LAPBC Blog

Retirement: Energizing the Best Part of Your Life

December 12, 2012  Posted in: Nature of the Profession

There are a large number of lawyers in the boomer age range (55+) facing a winding down of their full time work as lawyers. The boomers are radically altering what retirement looks like. They are also changing their internal story of what this phase of their life is all about. For many lawyers it is definitely not about early retirement or an abrupt stop at 65.

A recent study of Oregon Lawyers reveals some interesting retirement plans; 11% do not plan to ever retire, only 18% of lawyers plan to retire completely at 65 and 40% plan to work at least part time past 70! These results would probably be similar here and indicates a tendency to gradually phase out full time work in the mid sixties to early seventies. What is clear is that few lawyers plan to retire fully at 65 or earlier. In dealing with the perception of what retirement means to them, 71% envision retirement “as a time to begin a new chapter in life by being active and involved, starting new activities and setting new goals”. Twenty nine percent envision retirement as a time to “take it easy, take care of themselves and enjoy leisure time.” What was considered “old” only a few generations ago has changed, as has commonly accepted ideas of what retirement looks like. It is a fact that we are experiencing physiological old age much later than previous generations. The 20-30 years we have gained has been added to the middle of life, not to the end. This is a new phenomenon. The period between what was formerly the end of middle age(roughly 50) and what is the beginning of real physical old age (after 75) is a new stage in adult life, one that has never existed before as a generalized experience for large numbers of people. The Lawyers Assistance Program has created a one day seminar for lawyers called “Refirement” which was held in Vancouver and Victoria last year dealing with issues of aging, relationships and transitions for lawyers approaching this new phase of their life. The focus is deliberately positive and upbeat to counteract the old belief “that retirement is some form of depressing process of warehousing yourself until you die.” Changing your “story” about aging and retirement helps a person look at it as a process of re-energizing and refiring oneself. People who work at joyful, healthy acceptance of the reality of aging live longer healthier, lives.

Connecting with old friends, developing relationships, and enjoying interactive, participatory activities also helps the enjoyment of our later years. The LAPBC workshop includes a section on changes in relationships with friends, workmates, spouses or life partners, aging parents and dealing with children and grandchildren. The participants correctly identified that this aspect of aging will have as least as much impact as financial security. Many lawyers brought their partners to create a joint vision of their retirement.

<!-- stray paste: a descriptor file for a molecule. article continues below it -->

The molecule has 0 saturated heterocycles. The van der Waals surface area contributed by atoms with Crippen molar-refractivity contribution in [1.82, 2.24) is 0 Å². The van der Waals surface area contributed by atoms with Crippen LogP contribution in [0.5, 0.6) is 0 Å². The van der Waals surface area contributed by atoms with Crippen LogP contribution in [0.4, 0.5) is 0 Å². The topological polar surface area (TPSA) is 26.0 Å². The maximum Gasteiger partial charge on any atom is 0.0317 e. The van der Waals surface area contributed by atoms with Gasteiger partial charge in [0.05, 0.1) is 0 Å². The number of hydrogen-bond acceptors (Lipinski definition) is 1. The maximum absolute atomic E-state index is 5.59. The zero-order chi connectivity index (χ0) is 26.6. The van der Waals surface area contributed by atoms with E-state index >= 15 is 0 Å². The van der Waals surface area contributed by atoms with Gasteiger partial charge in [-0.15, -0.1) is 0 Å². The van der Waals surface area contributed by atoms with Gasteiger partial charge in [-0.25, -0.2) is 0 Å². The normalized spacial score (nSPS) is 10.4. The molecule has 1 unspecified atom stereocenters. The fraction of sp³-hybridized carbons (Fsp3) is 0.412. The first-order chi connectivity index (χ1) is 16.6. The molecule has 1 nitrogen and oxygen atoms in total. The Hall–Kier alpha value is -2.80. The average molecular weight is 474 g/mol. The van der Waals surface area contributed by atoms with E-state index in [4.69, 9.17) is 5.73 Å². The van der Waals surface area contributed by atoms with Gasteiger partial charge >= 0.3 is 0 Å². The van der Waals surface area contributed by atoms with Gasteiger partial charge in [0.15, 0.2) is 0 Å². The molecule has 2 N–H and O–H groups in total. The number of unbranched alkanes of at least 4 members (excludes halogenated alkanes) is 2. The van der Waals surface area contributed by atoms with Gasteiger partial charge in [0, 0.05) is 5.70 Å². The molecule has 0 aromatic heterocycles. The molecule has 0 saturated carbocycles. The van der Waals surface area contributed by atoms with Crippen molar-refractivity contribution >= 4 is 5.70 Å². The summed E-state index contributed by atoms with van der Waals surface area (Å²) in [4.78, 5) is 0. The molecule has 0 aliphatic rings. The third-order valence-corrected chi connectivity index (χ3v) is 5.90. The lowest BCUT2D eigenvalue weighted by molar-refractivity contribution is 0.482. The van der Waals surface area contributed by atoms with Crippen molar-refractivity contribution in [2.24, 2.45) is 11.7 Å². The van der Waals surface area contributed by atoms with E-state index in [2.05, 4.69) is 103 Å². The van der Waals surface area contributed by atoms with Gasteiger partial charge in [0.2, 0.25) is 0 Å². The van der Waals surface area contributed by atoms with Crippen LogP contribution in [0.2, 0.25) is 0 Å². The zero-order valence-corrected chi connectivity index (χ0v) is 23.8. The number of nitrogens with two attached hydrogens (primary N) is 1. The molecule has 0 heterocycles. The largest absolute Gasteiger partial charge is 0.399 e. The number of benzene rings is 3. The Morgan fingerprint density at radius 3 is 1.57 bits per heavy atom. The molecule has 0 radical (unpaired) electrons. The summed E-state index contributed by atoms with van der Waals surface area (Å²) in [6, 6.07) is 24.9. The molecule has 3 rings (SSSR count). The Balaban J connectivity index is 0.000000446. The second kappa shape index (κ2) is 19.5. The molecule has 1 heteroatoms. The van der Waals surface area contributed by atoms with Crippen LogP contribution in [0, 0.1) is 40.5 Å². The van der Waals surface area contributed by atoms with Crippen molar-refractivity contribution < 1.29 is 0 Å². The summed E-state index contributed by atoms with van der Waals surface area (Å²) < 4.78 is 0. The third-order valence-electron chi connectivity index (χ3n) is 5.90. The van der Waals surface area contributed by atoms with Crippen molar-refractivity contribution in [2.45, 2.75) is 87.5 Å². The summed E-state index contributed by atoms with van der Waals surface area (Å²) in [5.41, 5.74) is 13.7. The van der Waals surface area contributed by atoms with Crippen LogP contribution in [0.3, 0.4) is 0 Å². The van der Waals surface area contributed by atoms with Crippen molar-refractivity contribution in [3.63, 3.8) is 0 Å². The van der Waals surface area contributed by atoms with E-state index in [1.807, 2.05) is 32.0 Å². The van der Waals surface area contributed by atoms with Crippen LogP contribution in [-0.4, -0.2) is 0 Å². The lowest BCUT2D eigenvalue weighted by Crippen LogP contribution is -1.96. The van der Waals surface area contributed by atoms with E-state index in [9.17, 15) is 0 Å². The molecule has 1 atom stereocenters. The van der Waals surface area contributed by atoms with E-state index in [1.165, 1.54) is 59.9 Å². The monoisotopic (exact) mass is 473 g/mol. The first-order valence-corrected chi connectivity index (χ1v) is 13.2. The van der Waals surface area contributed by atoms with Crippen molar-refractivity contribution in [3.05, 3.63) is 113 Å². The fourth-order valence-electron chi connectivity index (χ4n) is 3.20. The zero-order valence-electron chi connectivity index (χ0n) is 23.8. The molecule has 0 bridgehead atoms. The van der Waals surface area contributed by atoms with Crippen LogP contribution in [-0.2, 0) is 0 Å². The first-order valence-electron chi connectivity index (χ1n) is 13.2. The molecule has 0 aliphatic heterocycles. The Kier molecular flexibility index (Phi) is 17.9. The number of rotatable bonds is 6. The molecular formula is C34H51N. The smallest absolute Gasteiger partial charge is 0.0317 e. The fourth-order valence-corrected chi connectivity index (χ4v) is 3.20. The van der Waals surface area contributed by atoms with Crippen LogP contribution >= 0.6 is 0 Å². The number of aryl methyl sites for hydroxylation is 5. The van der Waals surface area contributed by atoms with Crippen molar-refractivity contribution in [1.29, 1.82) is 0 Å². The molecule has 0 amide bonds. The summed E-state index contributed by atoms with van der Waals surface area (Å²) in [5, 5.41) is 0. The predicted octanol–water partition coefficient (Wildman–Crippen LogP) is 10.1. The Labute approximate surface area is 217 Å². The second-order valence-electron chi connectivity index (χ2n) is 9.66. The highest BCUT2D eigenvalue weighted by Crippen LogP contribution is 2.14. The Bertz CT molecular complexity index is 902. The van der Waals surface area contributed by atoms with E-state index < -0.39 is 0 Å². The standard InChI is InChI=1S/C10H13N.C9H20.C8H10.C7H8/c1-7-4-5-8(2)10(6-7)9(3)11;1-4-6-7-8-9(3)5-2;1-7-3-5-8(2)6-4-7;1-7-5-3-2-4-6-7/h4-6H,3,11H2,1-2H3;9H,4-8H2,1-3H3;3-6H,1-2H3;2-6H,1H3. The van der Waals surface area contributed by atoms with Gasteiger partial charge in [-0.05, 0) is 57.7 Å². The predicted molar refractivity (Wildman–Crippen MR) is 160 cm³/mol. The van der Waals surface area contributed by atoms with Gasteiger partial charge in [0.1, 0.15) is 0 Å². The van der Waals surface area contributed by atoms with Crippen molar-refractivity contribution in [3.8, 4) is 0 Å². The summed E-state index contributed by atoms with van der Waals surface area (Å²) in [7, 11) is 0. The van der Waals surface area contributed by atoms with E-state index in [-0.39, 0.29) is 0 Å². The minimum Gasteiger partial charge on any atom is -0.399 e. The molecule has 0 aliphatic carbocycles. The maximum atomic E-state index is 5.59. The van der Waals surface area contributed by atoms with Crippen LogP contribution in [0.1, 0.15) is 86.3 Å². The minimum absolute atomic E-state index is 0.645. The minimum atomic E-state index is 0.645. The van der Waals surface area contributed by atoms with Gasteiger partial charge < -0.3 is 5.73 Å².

Those lawyers who have had broad outside interests as well as numerous non law relationships seem to fare best. For some lawyers this transition is very difficult and we discuss ways of making it as easy as possible. It is important to know about the psychology of change or “transition” which is important since law is a profession with elements of image, prestige, and power and when that role ends it gives rise to the question “Who am I?”

Your mental and physical health has a powerful impact on the quality of your retirement. Research indicates that more than half of the physical illnesses and limitations in later years are the result of lifestyle, not genetics. Your retirement vision will be altered drastically if you are physically unable to do the things that you expect to do. It is important to begin the process of making whatever changes are necessary now in order to optimize your physical and mental health in later years.

Of course, finances are of great interest and we have put together an outstanding package of information and exercises to prepare you for life without a paycheque. We talk about all the basic things you need to know including RRSP’s RRIF’s Canada Pension, Old Age Pension, diversifying investments etc. We also talk about topics especially for lawyers with an emphasis on tax reduction methods for pulling equity out of the firm, tax splitting for couples, Registered Pension Plans, taking your CPP at age 60 etc. In our previous workshops lawyers have said “they got more than their moneys worth from this section alone.”


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